"Making Available" Is Not an Independent Copyright in Canada
July 20, 2022
By Tamara Céline Winegust and Prudence Etkin
The Supreme Court of Canada, in a decision of Justice Rowe, has affirmed that there is no separate compensable right for “making available” a work on the internet under the Canadian Copyright Act. In Society of Composers, Authors and Music Publishers of Canada v. Entertainment Software Association, 2022 SCC 30 (SOCAN v ESA 2022), the Court overturned a decision of the Copyright Board that would have permitted additional royalties to be charged by collective societies when works in their repertoire were made available on the internet—regardless of how (or whether) the works were ultimately accessed. In doing so, the Court confirmed that section 3(1) of the Act creates only three compensable rights—reproduction, performance, or publication—and that a single activity can only engage one of those three interests. It also animated Canada’s treaty obligations to protect on-demand streams and authors’ rights to control the making available of their works via new technologies in concordance with the Court’s general interpretative approach to domestic copyright law.
The Court’s decision in SOCAN v ESA 2022 turned on the interpretation of ss. 2.4(1.1). That subsection was introduced to the Canadian Copyright Act in 2012:
For the purposes of this Act, communication of a work or other subject-matter to the public by telecommunication includes making it available to the public by telecommunication in a way that allows a member of the public to have access to it from a place and at a time individually chosen by that member of the public.
For the majority of the Supreme Court, ss. 2.4(1.1) is simply a definition. It clarifies when a work is considered “made available” for the purposes of interpreting the performance right of “communicat[ing] the work … by telecommunication” under section 3(1)(f)—in this case, that s. 3(1)(f) applies to on-demand streams. Section 2.4(1.1) thus deems the work to be performed as soon as it is made available for streaming—rather than when (or if) it is actually enjoyed by the user. Consequently, the act of “making available” does not create a new revenue stream for owners outside the ultimate right engaged; a work made available for download engages the “reproduction” right; a work made available for streaming engages the “performance” right. Such interpretation was found by the Court to comply with Canada’s obligations under Article 8 of the 1996 WIPO Copyright Treaty (Can T.S. 2014 No. 20) which requires member countries to give authors the exclusive right to control the act of making works available.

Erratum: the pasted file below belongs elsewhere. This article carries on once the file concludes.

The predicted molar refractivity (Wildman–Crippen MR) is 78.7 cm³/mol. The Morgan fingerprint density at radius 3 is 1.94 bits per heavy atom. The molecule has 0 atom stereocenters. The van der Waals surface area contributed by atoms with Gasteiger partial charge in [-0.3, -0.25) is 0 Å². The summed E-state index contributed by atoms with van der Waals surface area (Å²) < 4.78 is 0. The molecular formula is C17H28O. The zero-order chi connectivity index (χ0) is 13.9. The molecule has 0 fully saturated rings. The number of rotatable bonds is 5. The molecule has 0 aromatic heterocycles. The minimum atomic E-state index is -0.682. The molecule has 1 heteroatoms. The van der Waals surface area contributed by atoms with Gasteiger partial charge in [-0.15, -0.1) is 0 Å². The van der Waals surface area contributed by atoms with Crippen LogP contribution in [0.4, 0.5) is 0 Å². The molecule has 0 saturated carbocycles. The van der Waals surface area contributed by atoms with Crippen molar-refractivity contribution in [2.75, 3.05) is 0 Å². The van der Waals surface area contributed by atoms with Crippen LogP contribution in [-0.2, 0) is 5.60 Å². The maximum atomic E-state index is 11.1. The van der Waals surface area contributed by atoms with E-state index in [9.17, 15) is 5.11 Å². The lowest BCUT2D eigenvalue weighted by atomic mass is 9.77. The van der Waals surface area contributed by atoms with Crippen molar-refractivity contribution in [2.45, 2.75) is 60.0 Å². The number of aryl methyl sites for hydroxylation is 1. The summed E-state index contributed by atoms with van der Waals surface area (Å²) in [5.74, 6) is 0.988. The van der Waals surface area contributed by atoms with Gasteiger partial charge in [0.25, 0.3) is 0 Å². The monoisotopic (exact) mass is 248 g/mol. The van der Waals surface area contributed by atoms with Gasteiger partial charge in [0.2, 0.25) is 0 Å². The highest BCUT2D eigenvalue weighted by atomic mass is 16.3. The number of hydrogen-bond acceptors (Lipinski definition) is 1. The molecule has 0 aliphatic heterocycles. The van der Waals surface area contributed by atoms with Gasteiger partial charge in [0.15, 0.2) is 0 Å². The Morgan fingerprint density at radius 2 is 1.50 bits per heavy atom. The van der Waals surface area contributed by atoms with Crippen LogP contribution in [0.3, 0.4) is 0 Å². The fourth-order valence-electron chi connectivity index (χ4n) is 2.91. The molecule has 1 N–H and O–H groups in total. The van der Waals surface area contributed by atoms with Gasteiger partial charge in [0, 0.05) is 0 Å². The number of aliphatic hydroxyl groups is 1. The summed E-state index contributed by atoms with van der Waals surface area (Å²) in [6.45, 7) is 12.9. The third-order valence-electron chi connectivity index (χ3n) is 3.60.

SOCAN v ESA 2022 comes nearly 10 years to the day of the Court’s release of its Copyright Pentalogy. It is consistent with the interpretative approaches to Canadian copyright law outlined in those five decisions and those that followed (including last year’s York University v Canadian Copyright Licensing Agency (Access Copyright), 2021 SCC 32). Together, they affirm that the balance between creators and users sits at the core of Canadian copyright law and that the principle of “technological neutrality” is a key interpretive tool to maintain that balance. When a work is made available via the internet, “what matters is what the user received, not how the user receives it”.
The underlying decision on appeal in SOCAN v ESA 2022 arose from a 2020 decision of the Copyright Board (“Board”) in a tariff proceeding. In that proceeding, the Society of Composers, Authors and Music Publishers of Canada (SOCAN)—a collective society administering owners’ reproduction rights—asked the Board to find that the implementation of ss. 2.4(1.1) of the Copyright Act created a new copyright that permitted SOCAN to collect an additional set of royalties when works were made available for download over the internet, in addition to the royalties SOCAN would already collect for that download.
Of importance to SOCAN (and the Board), ss. 2.4(1.1) was implemented mere days after the Copyright Pentalogy was released. Two of the Pentalogy decisions—Entertainment Software Association v Society of Composers, Authors and Music Publishers of Canada, 2012 SCC 34 (ESA 2012) and Rogers Communications Inc. v Society of Composers, Authors and Music Publishers of Canada, 2012 SCC 35 (Rogers 2012)—directly engaged with whether works transmitted over the internet triggered the communication right under s. 3(1)(f). Those cases determined that downloads did not engage the s. 3(1)(f) right, while streams did, such that owners could only charge one royalty when users accessed works as downloads or streams. The Court did not consider ss. 2.4(1.1).